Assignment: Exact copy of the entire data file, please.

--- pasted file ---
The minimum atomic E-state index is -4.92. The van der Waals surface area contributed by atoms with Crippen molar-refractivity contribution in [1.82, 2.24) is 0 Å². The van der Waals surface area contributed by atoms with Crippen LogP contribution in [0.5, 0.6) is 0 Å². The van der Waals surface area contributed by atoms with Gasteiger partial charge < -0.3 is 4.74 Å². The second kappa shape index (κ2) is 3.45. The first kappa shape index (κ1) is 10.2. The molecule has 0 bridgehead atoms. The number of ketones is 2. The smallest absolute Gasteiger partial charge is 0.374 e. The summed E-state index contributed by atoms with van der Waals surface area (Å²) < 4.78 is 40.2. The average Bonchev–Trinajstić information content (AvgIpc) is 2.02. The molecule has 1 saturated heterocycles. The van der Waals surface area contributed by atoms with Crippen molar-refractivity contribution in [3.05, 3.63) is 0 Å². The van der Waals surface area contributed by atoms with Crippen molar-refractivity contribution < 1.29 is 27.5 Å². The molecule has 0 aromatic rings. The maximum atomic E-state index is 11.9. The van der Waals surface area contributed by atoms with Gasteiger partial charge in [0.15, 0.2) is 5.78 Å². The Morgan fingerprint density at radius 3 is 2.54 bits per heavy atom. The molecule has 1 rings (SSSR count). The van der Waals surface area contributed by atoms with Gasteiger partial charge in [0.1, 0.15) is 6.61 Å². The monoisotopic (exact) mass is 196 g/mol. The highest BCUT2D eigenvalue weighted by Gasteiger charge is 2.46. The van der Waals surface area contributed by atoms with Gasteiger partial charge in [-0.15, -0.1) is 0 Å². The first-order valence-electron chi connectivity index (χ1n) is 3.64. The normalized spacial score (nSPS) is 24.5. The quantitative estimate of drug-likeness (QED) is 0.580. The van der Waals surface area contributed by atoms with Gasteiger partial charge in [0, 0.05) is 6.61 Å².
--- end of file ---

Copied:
The minimum atomic E-state index is -4.92. The van der Waals surface area contributed by atoms with Crippen molar-refractivity contribution in [1.82, 2.24) is 0 Å². The van der Waals surface area contributed by atoms with Crippen LogP contribution in [0.5, 0.6) is 0 Å². The van der Waals surface area contributed by atoms with Gasteiger partial charge < -0.3 is 4.74 Å². The second kappa shape index (κ2) is 3.45. The first kappa shape index (κ1) is 10.2. The molecule has 0 bridgehead atoms. The number of ketones is 2. The smallest absolute Gasteiger partial charge is 0.374 e. The summed E-state index contributed by atoms with van der Waals surface area (Å²) < 4.78 is 40.2. The average Bonchev–Trinajstić information content (AvgIpc) is 2.02. The molecule has 1 saturated heterocycles. The van der Waals surface area contributed by atoms with Crippen molar-refractivity contribution in [3.05, 3.63) is 0 Å². The van der Waals surface area contributed by atoms with Crippen molar-refractivity contribution < 1.29 is 27.5 Å². The molecule has 0 aromatic rings. The maximum atomic E-state index is 11.9. The van der Waals surface area contributed by atoms with Gasteiger partial charge in [0.15, 0.2) is 5.78 Å². The Morgan fingerprint density at radius 3 is 2.54 bits per heavy atom. The molecule has 1 rings (SSSR count). The van der Waals surface area contributed by atoms with Gasteiger partial charge in [0.1, 0.15) is 6.61 Å². The monoisotopic (exact) mass is 196 g/mol. The highest BCUT2D eigenvalue weighted by Gasteiger charge is 2.46. The van der Waals surface area contributed by atoms with Gasteiger partial charge in [-0.15, -0.1) is 0 Å². The first-order valence-electron chi connectivity index (χ1n) is 3.64. The normalized spacial score (nSPS) is 24.5. The quantitative estimate of drug-likeness (QED) is 0.580. The van der Waals surface area contributed by atoms with Gasteiger partial charge in [0, 0.05) is 6.61 Å².